“In high school I am sure I crossed paths with my husband many times since. We went to the same large school, but we were complete opposites. He was the football player and guy that was always getting into trouble. I was the shy, quiet girl that kept to my small group of friends. I was the girl taking classes for college credits and he was the one trying to get through as a dyslexic.
Years later, I was asked to be a bridesmaid in my best friend’s wedding and since she lived out of state, we had a lot of gatherings when she came into town. At one of them, I was introduced to Ray, her fiancé’s friend. I quickly felt at ease with him in a way I had never felt around anyone else. He was a Detroit Public School teacher and loved kids. I was working as a counselor with children. We quickly hit it off and within a few weeks we were living together and planning our future. Within 4 months we became engaged, pregnant, and had a large wedding. After I had our first daughter, I became pregnant quickly after and I remember being upset, thinking, ‘How could I love more than one? Was it unfair to our older daughter to add to our family so quickly?’ I now feel this was all part of a bigger plan.
Shortly after our youngest daughter’s first birthday, we decided to go away on a short vacation. I had searched vacations quite often and could never hit the ‘book’ button because I never wanted to leave the girls. For some reason this time felt different, and we decided to go. This is when I first remember the stomach issues. He was constantly complaining of a stomach ache and needing to use the bathroom.
Over the next few months, my healthy 30-year-old husband who was never sick, was constantly downing Pepto Bismol. He started eating less than me. His energy level was extremely low and he was missing work, which he never did. He wasn’t the kind of guy who hated doctors or wouldn’t go, so he made an appointment after I pointed out how he was feeling wasn’t normal. Our doctor sent him to see a specialist that diagnosed him with IBS and gave him meds. He still wasn’t feeling right and went back to see the doctor who then ordered a colonoscopy. After having the colonoscopy he couldn’t get off the table he was in so much pain. I knew something wasn’t right. I was watching 80-year-olds get up and walk out.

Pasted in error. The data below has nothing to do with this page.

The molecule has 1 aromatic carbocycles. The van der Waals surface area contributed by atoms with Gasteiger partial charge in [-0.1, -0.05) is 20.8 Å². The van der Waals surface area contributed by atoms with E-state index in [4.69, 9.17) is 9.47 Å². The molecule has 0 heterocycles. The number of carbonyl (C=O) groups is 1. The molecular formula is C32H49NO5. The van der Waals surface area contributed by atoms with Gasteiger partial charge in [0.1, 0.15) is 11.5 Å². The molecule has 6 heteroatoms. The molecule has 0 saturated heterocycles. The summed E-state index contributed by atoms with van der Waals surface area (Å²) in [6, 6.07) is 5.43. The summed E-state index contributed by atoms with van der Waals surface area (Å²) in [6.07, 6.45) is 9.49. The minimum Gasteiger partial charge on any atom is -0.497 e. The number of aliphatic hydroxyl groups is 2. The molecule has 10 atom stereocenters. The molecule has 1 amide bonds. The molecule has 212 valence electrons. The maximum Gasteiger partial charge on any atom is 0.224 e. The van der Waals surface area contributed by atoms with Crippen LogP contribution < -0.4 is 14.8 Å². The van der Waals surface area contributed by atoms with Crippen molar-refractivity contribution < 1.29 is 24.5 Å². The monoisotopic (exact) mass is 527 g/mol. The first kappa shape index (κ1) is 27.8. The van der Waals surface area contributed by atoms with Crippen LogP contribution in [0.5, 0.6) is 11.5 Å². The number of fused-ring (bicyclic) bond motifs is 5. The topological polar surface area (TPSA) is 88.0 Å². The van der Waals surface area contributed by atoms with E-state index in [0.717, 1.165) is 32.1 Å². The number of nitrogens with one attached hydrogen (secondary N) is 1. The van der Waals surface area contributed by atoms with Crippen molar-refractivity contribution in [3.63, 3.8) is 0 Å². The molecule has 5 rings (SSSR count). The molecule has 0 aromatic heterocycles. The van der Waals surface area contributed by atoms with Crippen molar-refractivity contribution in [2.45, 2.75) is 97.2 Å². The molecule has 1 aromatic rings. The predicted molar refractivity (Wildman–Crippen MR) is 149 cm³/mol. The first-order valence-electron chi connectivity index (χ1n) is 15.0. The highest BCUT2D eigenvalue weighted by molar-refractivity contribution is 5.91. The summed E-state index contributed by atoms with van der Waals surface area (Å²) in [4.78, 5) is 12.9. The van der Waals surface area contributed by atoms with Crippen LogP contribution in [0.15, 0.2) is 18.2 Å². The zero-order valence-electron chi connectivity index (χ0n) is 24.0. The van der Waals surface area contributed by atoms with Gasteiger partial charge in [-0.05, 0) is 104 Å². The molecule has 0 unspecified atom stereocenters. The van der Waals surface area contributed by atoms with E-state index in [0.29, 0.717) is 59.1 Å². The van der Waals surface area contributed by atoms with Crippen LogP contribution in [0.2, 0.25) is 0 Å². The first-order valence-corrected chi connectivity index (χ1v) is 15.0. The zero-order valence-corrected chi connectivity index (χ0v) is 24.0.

That night he was running a fever and still in pain, so we were sent to the ER. He spent a few days being observed and was sent home, no diagnosis, follow up with the doctor. The doctor continued prescribing more meds and he continued to lose more weight. My husband noticed that even though he was losing weight, his mid-section was getting bigger and he started using a measuring tape to measure it. One night, he again was in so much pain, we went to the urgent care. The urgent care doctor did some tests and said he needed his appendix out. We were transferred to another hospital system in the area for surgery. When we arrived, that doctor said he didn’t think it was his appendix, kept him overnight to be once again observed and released him in the morning.
I was exhausted, he was exhausted and we wanted/needed an answer. We went back to our primary care physician and she told us she was calling the hospital to have him admitted with the orders to not release him until he had a diagnosis. We all knew from all of his symptoms it wasn’t good – and was getting worse.
I remember sitting on the floor Christmas Eve in my daughter’s bedroom watching my 1 and 2-year-old play with their dollhouse when my phone rang. It was him. He just said, ‘They found something, but I don’t want to tell you today. I don’t want to ruin your Christmas Eve.’ We hosted Christmas Eve at our house every year and we were having all the family over in a little while. I remember sitting there with my head against the closet thinking my Christmas Eve was already ruined without him there. I remember the tears started streaming down my face even though I tried to keep it together for him and the girls. My older daughter came over and wrapped her arms around my neck because she could tell I was upset. I pulled it together and still hosted Christmas Eve dinner a few hours later.
That Monday we met with a team of doctors to discuss what they had found, and it wasn’t good. He had stage 4 stomach cancer. Stomach cancer? How? Why? And stage 4? How did the doctors miss this after all the appointments we had and all the tests that had been done?
I was a mess. I didn’t eat and ended up going to the ER myself for anxiety. All I kept thinking about was the girls. Ray was the best dad. He loved kids and all he wanted was to be a dad, and now that was going to be taken away. How would we survive without him? Taking him away was taking away all our future plans.